Most recent revision of this article was led by Communication Fellow Andrew Feldman.
Criteria for Success
- The paper provides a clear main message (that is, your one to two sentence take-away) and the broader context that the message addresses.
- The abstract stands alone and clearly conveys the message.
- The research questions/objectives and their motivation are clearly stated in the introduction.
- The results clearly address the questions/objectives.
- The figures and their caption can largely convey your message without depending heavily on the main text.
- While journals may ask for different formats, all of these sections below should be present in some form.
- Each main section should be of similar weighting. For example, proportionally too long of a discussion (and perhaps too many citations therein) could be construed as a speculative or review-type study.
Identify Your Purpose
Your paper should clearly provide:
1) Main message. What did you find? Your “main message” is the one to two sentence take-away that any reader should know after viewing your paper.
2) Context for the main message. What is the significance of your message? Why should anyone care? Expand on the context in the introduction. Start with a big-picture background and use the literature review to narrow down into the knowledge gap your work addresses.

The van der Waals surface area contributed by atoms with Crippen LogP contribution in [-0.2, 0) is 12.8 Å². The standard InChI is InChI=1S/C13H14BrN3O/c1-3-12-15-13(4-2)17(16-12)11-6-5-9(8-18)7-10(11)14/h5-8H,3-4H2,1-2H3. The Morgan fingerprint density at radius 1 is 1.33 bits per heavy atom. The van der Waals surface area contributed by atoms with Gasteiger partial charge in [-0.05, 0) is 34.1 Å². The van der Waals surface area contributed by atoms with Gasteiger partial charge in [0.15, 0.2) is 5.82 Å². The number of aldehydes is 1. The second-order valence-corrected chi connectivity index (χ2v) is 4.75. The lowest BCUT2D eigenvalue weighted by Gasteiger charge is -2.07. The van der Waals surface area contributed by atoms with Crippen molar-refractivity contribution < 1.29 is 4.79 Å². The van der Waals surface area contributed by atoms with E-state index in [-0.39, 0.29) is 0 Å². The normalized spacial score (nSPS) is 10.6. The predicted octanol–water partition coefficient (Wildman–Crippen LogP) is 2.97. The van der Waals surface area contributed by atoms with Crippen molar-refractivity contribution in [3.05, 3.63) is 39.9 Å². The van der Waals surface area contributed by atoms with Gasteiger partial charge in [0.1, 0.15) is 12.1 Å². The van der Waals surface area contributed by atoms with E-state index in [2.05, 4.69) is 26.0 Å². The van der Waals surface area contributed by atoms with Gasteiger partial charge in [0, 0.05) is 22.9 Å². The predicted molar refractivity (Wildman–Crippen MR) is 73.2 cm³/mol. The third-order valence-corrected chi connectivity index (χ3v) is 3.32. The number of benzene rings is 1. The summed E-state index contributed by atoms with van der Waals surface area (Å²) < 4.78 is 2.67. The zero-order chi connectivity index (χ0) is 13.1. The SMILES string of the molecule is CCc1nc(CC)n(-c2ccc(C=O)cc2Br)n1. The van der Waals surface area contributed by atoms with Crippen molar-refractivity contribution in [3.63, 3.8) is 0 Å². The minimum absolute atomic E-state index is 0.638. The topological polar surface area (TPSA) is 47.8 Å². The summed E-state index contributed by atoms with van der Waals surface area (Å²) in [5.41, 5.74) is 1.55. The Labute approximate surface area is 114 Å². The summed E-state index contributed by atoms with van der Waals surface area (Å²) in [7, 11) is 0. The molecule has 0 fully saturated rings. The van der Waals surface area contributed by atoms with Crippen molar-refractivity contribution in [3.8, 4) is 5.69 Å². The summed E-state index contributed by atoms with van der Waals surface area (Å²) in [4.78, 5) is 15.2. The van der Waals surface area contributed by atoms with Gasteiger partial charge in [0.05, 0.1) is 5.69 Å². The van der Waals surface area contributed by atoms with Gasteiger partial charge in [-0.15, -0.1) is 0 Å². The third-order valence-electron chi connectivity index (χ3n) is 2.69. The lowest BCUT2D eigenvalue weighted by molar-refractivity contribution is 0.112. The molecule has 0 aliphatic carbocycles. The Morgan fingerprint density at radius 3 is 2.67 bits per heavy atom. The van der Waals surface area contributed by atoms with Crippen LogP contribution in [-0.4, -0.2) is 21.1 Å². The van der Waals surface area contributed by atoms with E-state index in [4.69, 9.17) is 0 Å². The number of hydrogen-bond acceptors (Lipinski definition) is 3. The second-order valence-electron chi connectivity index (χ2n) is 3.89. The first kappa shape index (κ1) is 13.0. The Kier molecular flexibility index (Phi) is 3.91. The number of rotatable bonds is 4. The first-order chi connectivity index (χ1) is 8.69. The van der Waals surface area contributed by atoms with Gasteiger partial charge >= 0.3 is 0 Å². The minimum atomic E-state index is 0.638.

3) Methodology and reasoning. How did you arrive at this conclusion? The methodology and argumentation throughout the paper should directly support the message.
Researchers mostly read the abstract, figures, and conclusions. Ensure that these components explicitly include the essentials above.
Analyze Your Audience
1) Evaluate your message’s scope. Who is the message targeting? Will others beyond your target audience appreciate the message? Some messages can be appreciated by researchers across many fields including those in your specific field.
2) Choose the journal. Journals define their readership, each having their own following.
- Broader journals, such as Nature and Science, have readers from broader backgrounds, requiring messages to be understood by non-technical, novice readers. Jargon is avoided.
- Technical journals, such as American Society of Civil Engineering and American Geophysical Union journals, will typically have well-defined, expert audiences.